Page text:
- I look white but never "passed" so to speak.
I disagree that because I look that way I took on
the characteristics or other of a caucasian person.
I look noting like my father wo looks full Native.
My sisters are all darker complected brown eyes hair.
Not me. I adopted a lifestyle that was somewhere in
the middle between being native and caucasian.
I also have the problem of people feeling
free to make racial jokes around me.
My mother in law is horrid at this. I also cringe when my brother in
law makes comments like "hold your fork like a white man" to my kids.
I refuse to participate in racist jokes, profiling and refuse to
participate in fat jokes or any language or behavior I feel denigrates
another person based soly on physical attributes of a person.
- Hi, Noreene!
I go through the exact, same things. I, too, look VERY
"white (hehehe)," so get the same attitudes, comments, etc.
I was abandoned at birth and later put up for adoption.
When I was in my mid-20's, I met my biological mother, various
siblings (5 out of 11!!!!!) and other extended family members.
The same way you describe your physical appearance, in
relation to your other family members... it's the same here.
I look very "white," with red hair, etc.
A couple of my sisters have dark redish-brown hair
(like my biological mother), while others have
dark blondish brown (by a different father).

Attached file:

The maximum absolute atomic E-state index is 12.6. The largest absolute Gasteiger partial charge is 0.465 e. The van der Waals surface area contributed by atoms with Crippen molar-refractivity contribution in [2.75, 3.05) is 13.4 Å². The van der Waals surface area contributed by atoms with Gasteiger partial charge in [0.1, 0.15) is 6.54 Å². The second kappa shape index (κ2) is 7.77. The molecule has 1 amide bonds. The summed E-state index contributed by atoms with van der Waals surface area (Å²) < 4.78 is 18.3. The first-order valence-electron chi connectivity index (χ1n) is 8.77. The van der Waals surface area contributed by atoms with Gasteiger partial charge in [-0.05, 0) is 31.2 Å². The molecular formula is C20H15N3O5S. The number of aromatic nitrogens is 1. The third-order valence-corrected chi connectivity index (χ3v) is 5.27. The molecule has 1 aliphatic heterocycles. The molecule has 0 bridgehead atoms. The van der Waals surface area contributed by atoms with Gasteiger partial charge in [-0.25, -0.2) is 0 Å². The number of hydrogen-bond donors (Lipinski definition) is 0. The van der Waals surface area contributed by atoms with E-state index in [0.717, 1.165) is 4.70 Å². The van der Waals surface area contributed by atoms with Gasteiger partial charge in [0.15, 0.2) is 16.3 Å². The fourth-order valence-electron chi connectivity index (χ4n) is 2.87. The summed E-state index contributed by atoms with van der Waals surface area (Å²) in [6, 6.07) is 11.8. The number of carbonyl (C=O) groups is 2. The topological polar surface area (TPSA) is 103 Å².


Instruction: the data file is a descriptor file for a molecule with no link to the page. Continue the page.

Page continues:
The Native American comes from my mother's side, but
because many of us have different fathers- that, in
itself, explains the physical differences between us.
I have yet to meet/be in contact with the other
siblings, nor do I know if that will ever happen.
I can say one thing: when I met my biological
mother and some of my siblings, they actually
have some Native American features.
Me? I just look "white."
I, for one, know how difficult it is to be judged by
outward appearances and for something/someone you're not.
It hurts and, at times, even makes me angry.
It makes me very sympathetic and understanding of what my
son goes through (he's "black," "white," Cherokee indian).
People look at him and see, either, "black" or "mexican."
We've had many problems with that.
He doesn't talk about how it makes him feel, though,
unless it's just outright ignorance ("white" people
calling him out his name [the N-word] or "black"
people saying he looks mexican, indian or whatever).
Usually, he internalizes his feelings,
which I try to have him avoid doing.
All the negative race stuff isn't good
for anyone... especially our children!
You know... sometimes, I really feel alone
out there- like, there's no one "like me,"
who understands what WE go through.
It's just as bad, hurts just as much and is just as
IGNORANT as any, other racist behaviors out there!
Take care=) Sincerely, Heather